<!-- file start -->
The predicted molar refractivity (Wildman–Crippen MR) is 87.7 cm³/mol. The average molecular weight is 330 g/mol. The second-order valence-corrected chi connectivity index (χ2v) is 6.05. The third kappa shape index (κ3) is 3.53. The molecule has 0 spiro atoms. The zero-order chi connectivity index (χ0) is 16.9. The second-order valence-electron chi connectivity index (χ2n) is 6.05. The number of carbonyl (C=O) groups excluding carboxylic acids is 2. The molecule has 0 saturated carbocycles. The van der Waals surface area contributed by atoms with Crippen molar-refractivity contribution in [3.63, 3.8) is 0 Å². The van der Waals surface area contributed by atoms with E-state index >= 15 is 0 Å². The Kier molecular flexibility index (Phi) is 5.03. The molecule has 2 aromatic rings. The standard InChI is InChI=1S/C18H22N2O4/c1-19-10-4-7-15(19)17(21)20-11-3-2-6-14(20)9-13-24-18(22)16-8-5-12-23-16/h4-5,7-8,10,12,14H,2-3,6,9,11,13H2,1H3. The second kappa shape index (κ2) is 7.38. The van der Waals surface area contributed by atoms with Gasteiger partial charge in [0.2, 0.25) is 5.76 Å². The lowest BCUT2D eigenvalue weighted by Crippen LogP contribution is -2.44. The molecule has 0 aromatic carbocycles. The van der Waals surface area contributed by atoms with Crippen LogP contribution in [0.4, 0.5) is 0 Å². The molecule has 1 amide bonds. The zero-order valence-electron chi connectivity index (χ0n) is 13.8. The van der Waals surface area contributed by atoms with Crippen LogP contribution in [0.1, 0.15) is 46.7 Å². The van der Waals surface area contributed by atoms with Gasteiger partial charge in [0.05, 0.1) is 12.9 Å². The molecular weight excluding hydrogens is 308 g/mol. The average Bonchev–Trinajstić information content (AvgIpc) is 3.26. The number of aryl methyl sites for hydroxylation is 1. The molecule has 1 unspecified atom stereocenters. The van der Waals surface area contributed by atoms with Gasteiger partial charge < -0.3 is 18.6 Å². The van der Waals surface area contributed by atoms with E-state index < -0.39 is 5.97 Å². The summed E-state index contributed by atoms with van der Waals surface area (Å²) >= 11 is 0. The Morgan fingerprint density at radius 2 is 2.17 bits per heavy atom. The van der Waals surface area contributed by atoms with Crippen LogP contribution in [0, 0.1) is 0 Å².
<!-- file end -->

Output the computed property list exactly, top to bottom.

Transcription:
The predicted molar refractivity (Wildman–Crippen MR) is 87.7 cm³/mol. The average molecular weight is 330 g/mol. The second-order valence-corrected chi connectivity index (χ2v) is 6.05. The third kappa shape index (κ3) is 3.53. The molecule has 0 spiro atoms. The zero-order chi connectivity index (χ0) is 16.9. The second-order valence-electron chi connectivity index (χ2n) is 6.05. The number of carbonyl (C=O) groups excluding carboxylic acids is 2. The molecule has 0 saturated carbocycles. The van der Waals surface area contributed by atoms with Crippen molar-refractivity contribution in [3.63, 3.8) is 0 Å². The van der Waals surface area contributed by atoms with E-state index >= 15 is 0 Å². The Kier molecular flexibility index (Phi) is 5.03. The molecule has 2 aromatic rings. The standard InChI is InChI=1S/C18H22N2O4/c1-19-10-4-7-15(19)17(21)20-11-3-2-6-14(20)9-13-24-18(22)16-8-5-12-23-16/h4-5,7-8,10,12,14H,2-3,6,9,11,13H2,1H3. The second kappa shape index (κ2) is 7.38. The van der Waals surface area contributed by atoms with Gasteiger partial charge in [0.2, 0.25) is 5.76 Å². The lowest BCUT2D eigenvalue weighted by Crippen LogP contribution is -2.44. The molecule has 0 aromatic carbocycles. The van der Waals surface area contributed by atoms with Crippen LogP contribution in [0.4, 0.5) is 0 Å². The molecule has 1 amide bonds. The zero-order valence-electron chi connectivity index (χ0n) is 13.8. The van der Waals surface area contributed by atoms with Crippen LogP contribution in [0.1, 0.15) is 46.7 Å². The van der Waals surface area contributed by atoms with Gasteiger partial charge in [0.05, 0.1) is 12.9 Å². The molecular weight excluding hydrogens is 308 g/mol. The average Bonchev–Trinajstić information content (AvgIpc) is 3.26. The number of aryl methyl sites for hydroxylation is 1. The molecule has 1 unspecified atom stereocenters. The van der Waals surface area contributed by atoms with Gasteiger partial charge < -0.3 is 18.6 Å². The van der Waals surface area contributed by atoms with E-state index < -0.39 is 5.97 Å². The summed E-state index contributed by atoms with van der Waals surface area (Å²) >= 11 is 0. The Morgan fingerprint density at radius 2 is 2.17 bits per heavy atom. The van der Waals surface area contributed by atoms with Crippen LogP contribution in [0, 0.1) is 0 Å².